Don't get me wrong there are parts of the book that are going to get scary. If I've done my job well, you should certainly shudder at least once or twice. That being said calling the Thin House a horror novel to me is kind of like calling the Twilight Zone a horror show. Obviously anyone who's seen "It's a Good Life" knows terror certainly has it's place there. However, to me the Twilight Zone has always been about people coming into contact with "The Other" in some way or another and how the experience changes them. I respectfully challenge anyone to watch "One For the Angels" or "Nothing in the Dark" and tell me the show's purpose is to frighten. The same is hopefully true with my book.
To provide an example I wanted to share a little bit about one of the first inhabitants our hero Finn meets in his grandparents strange boarding house. Be warned the faintest, smallest of pseudo spoilers follow *****************************************************************************************************
It's a fun challenge to write an interesting vampire character in a world saturated with vampire-centric books, movies, shows, etc. Mr. Gareth is my attempt. He was born out of the question "As a vampire what would you do faced with essentially an eternity of free time?" For me I've always devoured books, and anytime I go to a library or bookstore I always leave thinking there is so much more I want to be reading. So as I started fleshing out the characters, I came up with the idea of a vampire who does just that-reads absolutely everything.
Instead of dwelling among cemeteries, blood banks, Gothic castles, or high schools my vampire would be an inhabitant of the world's greatest libraries, and instead of consuming blood (OK maybe he consumes a little blood) he feasts on everything from Herodotus and Dante to Batman comics. He came to play the role of an educator and guardian to Finn. To me the character eventually came to represent the best aspects of teachers and well-educated mentors from my childhood.
Despite the whole creature of the night thing, Mr. Gareth gradually developed into a very gentle teacher, who ended up having a lot more in common with Mr. Rogers than Dracula. There's something very warming to me about a creature blessed (or cursed depending on your POV) with an unnaturally long life using that time to gain wisdom and in turn do whatever they can to share that wisdom with others. Originally, he wasn't supposed to have a particularly large role, but he grew on me in a big way.
I hope he does the same for you. I hope he's one of your favorite guests in The Thin House. And I really hope I can get Stephen Root to play him if this ever becomes a tv show. Until next time...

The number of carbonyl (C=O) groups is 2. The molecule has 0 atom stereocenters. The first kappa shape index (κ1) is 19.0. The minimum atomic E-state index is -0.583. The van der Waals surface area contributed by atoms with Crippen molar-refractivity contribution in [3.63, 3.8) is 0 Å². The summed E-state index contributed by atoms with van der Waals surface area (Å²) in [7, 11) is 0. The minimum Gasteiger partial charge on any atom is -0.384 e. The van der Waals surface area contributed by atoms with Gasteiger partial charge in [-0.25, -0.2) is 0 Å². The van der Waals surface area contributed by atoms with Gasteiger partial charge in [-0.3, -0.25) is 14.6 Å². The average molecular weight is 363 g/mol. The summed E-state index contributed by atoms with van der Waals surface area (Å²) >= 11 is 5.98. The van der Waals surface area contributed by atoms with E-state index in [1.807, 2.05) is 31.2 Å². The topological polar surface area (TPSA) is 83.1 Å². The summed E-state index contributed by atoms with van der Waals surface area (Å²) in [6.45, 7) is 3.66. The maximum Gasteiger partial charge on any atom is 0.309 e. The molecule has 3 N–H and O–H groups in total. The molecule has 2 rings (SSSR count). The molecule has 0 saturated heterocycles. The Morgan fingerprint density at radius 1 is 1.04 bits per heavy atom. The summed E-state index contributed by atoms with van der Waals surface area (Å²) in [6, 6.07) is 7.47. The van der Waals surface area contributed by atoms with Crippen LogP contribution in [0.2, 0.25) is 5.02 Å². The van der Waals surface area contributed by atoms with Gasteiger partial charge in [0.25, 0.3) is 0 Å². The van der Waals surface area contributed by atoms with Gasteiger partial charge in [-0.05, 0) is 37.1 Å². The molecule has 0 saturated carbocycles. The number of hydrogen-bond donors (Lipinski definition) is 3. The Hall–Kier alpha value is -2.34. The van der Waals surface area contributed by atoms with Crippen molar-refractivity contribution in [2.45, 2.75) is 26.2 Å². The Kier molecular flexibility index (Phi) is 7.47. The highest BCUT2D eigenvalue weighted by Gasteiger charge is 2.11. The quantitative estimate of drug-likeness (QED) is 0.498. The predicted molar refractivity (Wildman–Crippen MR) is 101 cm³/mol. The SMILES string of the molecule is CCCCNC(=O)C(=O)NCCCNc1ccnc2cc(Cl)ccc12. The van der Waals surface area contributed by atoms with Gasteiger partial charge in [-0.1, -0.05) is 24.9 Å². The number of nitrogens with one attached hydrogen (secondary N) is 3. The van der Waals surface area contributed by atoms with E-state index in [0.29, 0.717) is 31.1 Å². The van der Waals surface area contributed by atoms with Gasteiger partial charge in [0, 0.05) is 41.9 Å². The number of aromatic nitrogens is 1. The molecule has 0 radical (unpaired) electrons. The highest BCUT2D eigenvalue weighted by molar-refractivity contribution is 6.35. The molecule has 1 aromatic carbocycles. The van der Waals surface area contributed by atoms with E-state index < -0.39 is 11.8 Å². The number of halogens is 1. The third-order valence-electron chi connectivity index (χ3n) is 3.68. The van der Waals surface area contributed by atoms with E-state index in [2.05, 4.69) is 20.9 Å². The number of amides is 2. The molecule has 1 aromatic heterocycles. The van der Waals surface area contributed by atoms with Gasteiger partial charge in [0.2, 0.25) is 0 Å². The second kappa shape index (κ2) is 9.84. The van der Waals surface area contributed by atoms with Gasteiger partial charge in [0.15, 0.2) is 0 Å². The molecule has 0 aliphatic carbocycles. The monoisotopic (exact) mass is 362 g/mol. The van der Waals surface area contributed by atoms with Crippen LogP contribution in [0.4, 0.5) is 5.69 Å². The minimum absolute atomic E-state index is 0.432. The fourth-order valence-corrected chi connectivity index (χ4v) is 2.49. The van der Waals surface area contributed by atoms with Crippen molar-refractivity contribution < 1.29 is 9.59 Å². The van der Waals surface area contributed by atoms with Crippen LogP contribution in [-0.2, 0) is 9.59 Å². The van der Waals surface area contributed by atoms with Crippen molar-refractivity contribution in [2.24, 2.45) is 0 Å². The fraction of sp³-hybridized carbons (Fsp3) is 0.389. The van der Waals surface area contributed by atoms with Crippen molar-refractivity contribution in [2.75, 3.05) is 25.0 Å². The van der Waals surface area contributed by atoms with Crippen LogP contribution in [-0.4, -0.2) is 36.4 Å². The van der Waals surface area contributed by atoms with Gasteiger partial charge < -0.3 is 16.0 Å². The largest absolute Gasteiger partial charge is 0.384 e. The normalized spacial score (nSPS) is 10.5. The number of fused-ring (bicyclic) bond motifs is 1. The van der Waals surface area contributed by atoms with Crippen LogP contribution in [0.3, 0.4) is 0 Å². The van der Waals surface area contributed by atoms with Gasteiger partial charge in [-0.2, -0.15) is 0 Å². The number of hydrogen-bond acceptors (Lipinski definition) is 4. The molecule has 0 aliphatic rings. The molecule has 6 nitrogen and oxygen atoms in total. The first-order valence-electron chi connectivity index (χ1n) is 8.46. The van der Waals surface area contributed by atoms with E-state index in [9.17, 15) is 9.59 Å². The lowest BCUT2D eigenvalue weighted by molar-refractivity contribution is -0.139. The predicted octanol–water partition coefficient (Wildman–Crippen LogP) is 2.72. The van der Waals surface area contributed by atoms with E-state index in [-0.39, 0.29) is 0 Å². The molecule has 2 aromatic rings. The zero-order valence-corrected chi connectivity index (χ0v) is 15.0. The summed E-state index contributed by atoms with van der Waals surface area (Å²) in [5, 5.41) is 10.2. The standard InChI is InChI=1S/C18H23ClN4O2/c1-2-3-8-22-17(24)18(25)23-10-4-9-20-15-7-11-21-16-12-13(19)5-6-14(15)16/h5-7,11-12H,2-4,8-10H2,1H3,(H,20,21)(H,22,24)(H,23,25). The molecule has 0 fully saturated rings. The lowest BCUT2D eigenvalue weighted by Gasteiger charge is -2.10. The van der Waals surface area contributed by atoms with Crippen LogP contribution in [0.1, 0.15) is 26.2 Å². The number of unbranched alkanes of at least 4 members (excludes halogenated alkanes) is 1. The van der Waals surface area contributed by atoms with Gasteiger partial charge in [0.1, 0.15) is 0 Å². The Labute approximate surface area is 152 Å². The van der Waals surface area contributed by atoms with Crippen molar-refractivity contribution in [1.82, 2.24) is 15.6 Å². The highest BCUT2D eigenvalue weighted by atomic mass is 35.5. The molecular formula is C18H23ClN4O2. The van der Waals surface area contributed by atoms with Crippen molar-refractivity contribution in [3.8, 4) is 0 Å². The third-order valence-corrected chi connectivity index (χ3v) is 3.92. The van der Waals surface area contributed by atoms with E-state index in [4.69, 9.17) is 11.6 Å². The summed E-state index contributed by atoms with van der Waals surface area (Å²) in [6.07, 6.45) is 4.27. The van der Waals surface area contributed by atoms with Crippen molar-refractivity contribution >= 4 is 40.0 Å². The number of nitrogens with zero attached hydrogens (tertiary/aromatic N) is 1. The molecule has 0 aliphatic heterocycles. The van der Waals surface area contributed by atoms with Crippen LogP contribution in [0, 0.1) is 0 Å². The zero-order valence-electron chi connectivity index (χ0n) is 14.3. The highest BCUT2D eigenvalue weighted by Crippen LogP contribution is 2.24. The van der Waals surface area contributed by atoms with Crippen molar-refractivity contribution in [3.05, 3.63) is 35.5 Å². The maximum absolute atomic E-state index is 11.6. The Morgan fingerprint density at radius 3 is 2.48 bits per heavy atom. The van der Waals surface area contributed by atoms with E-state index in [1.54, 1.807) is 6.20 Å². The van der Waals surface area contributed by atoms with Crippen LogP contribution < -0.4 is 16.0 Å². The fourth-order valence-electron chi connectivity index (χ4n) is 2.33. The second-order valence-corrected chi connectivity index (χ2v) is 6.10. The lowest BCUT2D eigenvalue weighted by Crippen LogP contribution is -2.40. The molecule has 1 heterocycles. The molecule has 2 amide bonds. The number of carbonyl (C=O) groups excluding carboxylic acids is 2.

I'm going to let you in on a secret...I am not an experienced or well known author. My educational background is in finance and accounting, and my current day job is in local government. I've always loved story telling, and I've dabbled in writing short stories since I was kid, but The Thin House is my first book. Any idea I have of what i'm doing, largely comes from the advice of more experienced friends and internet research. My inexperience felt the most daunting when I first opened a blank Word document and asked myself, "Where do I start?"
I'm sure there are more academic ways to do it, but getting started for me meant figuring out my characters. I had a vague idea for the plot, but before I even really started to polish that into an honest-to-God story I knew I needed to figure out who it was going to be about. I've always liked character driven media so that's what i tried to get a handle on first. I thought for today's post it'd be fun to introduce three of them.
The main protagonist of The Thin House is an eleven-year-old boy named Finn Anglin. Finn was raised by his mother, who has kept a lot of her family's history from him until the sudden announcement that he will be spending the summer at his grandparent's boarding house. Finn is quiet, thoughtful, and curious, and is a good stand in for the reader as he is continually introduced to bizarre characters and situations. Finn's defining characteristic is a desire to understand those around him, and I based him on myself as a little kid interacting with my extended family, particularly grandparents, great aunts, and uncles.